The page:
Equally impressive to the goal of this novel, is Waberi’s sense and use of language. He is lyrical and direct, both earthy and ethereal. In his language you sense the rugged landscape of his native Djibouti but also the fantastical lightness of its traditions. All this is served so well by the deft translation of David and Nicole Ball.
This novel is not perfect, but it is imperfect in a very acceptable and forgiving way. The lofty aim and the mechanics Waberi uses emphasize his talent as a writer and his responsibility as a writer. To make us think in a different way about the world we live in, but rarely question. For moral integrity alone, this book deserves to be on the longlist.
The biggest issues with books like The Subsidiary often have to do with their underpinnings—when we learn that Georges Perec wrote La Disparition without once using the letter E, we are impressed. Imagine such a task! It takes a high. . .
Following The Infatuations, Javier Marías’s latest novel seems, like those that have preceded it, an experiment to test fiction’s capacity to mesmerize with sombre-sexy atmospheres and ruminative elongated sentences stretched across windowless walls of paragraphs. Thus Bad Begins offers his. . .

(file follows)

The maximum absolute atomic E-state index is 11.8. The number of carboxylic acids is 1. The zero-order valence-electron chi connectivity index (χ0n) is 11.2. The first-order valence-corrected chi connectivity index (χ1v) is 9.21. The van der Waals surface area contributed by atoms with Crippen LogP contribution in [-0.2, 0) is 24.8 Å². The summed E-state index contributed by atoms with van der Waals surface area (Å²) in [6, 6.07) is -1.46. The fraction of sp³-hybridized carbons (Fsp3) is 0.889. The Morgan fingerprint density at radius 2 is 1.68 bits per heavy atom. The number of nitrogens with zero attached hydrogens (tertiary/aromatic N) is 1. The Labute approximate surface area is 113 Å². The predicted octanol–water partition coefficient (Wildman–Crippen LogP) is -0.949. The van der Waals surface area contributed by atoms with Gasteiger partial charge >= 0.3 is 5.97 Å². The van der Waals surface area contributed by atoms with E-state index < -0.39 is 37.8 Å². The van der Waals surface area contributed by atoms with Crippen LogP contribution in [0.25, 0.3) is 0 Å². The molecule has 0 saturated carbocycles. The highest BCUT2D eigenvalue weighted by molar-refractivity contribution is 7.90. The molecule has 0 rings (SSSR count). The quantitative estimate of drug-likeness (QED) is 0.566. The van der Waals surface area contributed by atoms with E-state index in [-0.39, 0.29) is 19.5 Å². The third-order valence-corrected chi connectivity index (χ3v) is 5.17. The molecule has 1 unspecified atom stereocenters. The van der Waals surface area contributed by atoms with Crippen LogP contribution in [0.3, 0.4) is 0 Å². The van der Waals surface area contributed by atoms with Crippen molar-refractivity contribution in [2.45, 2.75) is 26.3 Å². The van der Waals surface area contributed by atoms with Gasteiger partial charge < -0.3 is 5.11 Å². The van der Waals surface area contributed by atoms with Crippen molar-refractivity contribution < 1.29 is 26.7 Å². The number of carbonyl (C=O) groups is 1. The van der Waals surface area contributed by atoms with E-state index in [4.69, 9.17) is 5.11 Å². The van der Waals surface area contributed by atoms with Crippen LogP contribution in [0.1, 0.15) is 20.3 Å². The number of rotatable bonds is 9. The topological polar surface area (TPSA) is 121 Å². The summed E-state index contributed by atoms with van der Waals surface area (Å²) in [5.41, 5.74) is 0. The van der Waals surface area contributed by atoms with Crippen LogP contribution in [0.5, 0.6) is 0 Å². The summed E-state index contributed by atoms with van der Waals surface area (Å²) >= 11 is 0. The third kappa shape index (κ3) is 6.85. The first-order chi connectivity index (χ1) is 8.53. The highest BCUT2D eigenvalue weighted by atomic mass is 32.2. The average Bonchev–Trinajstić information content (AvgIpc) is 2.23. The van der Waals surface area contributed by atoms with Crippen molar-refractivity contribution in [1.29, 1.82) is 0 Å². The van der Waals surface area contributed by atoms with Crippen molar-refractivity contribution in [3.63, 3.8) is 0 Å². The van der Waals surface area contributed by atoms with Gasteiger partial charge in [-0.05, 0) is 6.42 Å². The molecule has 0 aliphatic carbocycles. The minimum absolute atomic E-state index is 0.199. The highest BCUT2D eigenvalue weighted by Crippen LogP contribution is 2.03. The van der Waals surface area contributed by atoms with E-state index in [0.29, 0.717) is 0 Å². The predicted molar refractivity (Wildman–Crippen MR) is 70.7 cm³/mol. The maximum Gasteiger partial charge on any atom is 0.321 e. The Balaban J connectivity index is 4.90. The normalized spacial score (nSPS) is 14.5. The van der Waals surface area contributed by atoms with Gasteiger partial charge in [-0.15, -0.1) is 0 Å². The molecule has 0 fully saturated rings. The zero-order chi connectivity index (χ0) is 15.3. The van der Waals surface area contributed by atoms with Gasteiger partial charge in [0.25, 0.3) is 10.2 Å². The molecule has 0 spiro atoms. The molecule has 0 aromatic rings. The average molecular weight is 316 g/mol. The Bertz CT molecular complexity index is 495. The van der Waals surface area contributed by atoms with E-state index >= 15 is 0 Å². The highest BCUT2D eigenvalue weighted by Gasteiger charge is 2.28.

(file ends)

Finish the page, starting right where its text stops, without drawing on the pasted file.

Death by Water, Kenzaburo Oe’s latest novel to be translated into English, practically begs you to read it as autobiography. Like The Changeling, as well as many other works not yet released in English, Death by Water is narrated in. . .
Jocelyne Saucier’s Twenty-One Cardinals is about the type of unique, indestructible, and often tragic loyalty only found in families. For a brief but stunningly mesmerizing 169 pages, Twenty-One Cardinals invited me in to the haunting and intimate world of the. . .
We know so very little; so little that what we think to be knowledge is hardly worth reckoning with at all; instead we ought to settle for being pleasantly surprised if, on the edge of things, against all expectations, our. . .
Many of Virginie Despentes’s books revolve around the same central idea: “To be born a woman [is] the worst fate in practically every society.” But this message is nearly always packaged in easy-to-read books that fill you with the pleasure. . .
Ilja Leonard Pfeijffer’s La Superba is appropriately titled after the Italian city of Genoa, where, after escaping the pressures of fame in his own country, the semi-autobiographical narrator finds himself cataloguing the experiences of its mesmerizing inhabitants with the intention. . .
It took reading 44 pages of Intervenir/Intervene before I began to get a sense of what Dolores Dorantes and Rodrigo Flores Sánchez were up to. Recurring throughout these 44 pages—throughout the entire book—are shovels, shovel smacks to the face, lobelias—aha!. . .
As presaged by its title, contradiction is the theme of Peter Stamm’s novel, All Days Are Night. Gillian, a well-known television personality, remains unknowable to herself. And Hubert, a frustrated artist and Gillian’s lover, creates art through the process of. . .
It’s a rare and wonderful book that begins and ends with violence and humor. At the start of Etgar Keret’s The Seven Good Years, Keret is in a hospital waiting for the birth of his first child while nurses, in. . .